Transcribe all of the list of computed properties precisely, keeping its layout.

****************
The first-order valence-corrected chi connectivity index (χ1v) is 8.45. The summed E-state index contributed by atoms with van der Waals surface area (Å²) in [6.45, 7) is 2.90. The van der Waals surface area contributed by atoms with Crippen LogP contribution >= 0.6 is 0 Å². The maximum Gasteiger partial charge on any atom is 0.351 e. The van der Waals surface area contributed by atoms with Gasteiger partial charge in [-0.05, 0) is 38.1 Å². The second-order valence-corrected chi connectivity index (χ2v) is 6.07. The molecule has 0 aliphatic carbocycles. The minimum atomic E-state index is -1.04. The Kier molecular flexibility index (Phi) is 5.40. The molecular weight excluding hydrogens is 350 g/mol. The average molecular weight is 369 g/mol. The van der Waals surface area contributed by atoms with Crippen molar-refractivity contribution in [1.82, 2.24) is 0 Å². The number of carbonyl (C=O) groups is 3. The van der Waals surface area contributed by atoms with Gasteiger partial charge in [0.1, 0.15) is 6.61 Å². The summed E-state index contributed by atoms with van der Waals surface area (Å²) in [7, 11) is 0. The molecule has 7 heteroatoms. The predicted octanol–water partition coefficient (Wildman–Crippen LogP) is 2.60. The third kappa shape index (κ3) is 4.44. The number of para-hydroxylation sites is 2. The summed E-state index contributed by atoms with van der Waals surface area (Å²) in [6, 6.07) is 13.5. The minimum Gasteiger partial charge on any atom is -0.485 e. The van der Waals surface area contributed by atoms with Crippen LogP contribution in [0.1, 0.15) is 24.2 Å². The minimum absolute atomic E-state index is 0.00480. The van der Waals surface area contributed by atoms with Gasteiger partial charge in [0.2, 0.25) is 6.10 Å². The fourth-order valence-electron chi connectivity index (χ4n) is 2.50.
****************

The first-order valence-corrected chi connectivity index (χ1v) is 8.45. The summed E-state index contributed by atoms with van der Waals surface area (Å²) in [6.45, 7) is 2.90. The van der Waals surface area contributed by atoms with Crippen LogP contribution >= 0.6 is 0 Å². The maximum Gasteiger partial charge on any atom is 0.351 e. The van der Waals surface area contributed by atoms with Gasteiger partial charge in [-0.05, 0) is 38.1 Å². The second-order valence-corrected chi connectivity index (χ2v) is 6.07. The molecule has 0 aliphatic carbocycles. The minimum atomic E-state index is -1.04. The Kier molecular flexibility index (Phi) is 5.40. The molecular weight excluding hydrogens is 350 g/mol. The average molecular weight is 369 g/mol. The van der Waals surface area contributed by atoms with Crippen molar-refractivity contribution in [1.82, 2.24) is 0 Å². The number of carbonyl (C=O) groups is 3. The van der Waals surface area contributed by atoms with Gasteiger partial charge in [0.1, 0.15) is 6.61 Å². The summed E-state index contributed by atoms with van der Waals surface area (Å²) in [7, 11) is 0. The molecule has 7 heteroatoms. The predicted octanol–water partition coefficient (Wildman–Crippen LogP) is 2.60. The third kappa shape index (κ3) is 4.44. The number of para-hydroxylation sites is 2. The summed E-state index contributed by atoms with van der Waals surface area (Å²) in [6, 6.07) is 13.5. The minimum Gasteiger partial charge on any atom is -0.485 e. The van der Waals surface area contributed by atoms with Crippen LogP contribution in [0.1, 0.15) is 24.2 Å². The minimum absolute atomic E-state index is 0.00480. The van der Waals surface area contributed by atoms with Gasteiger partial charge in [0.2, 0.25) is 6.10 Å². The fourth-order valence-electron chi connectivity index (χ4n) is 2.50.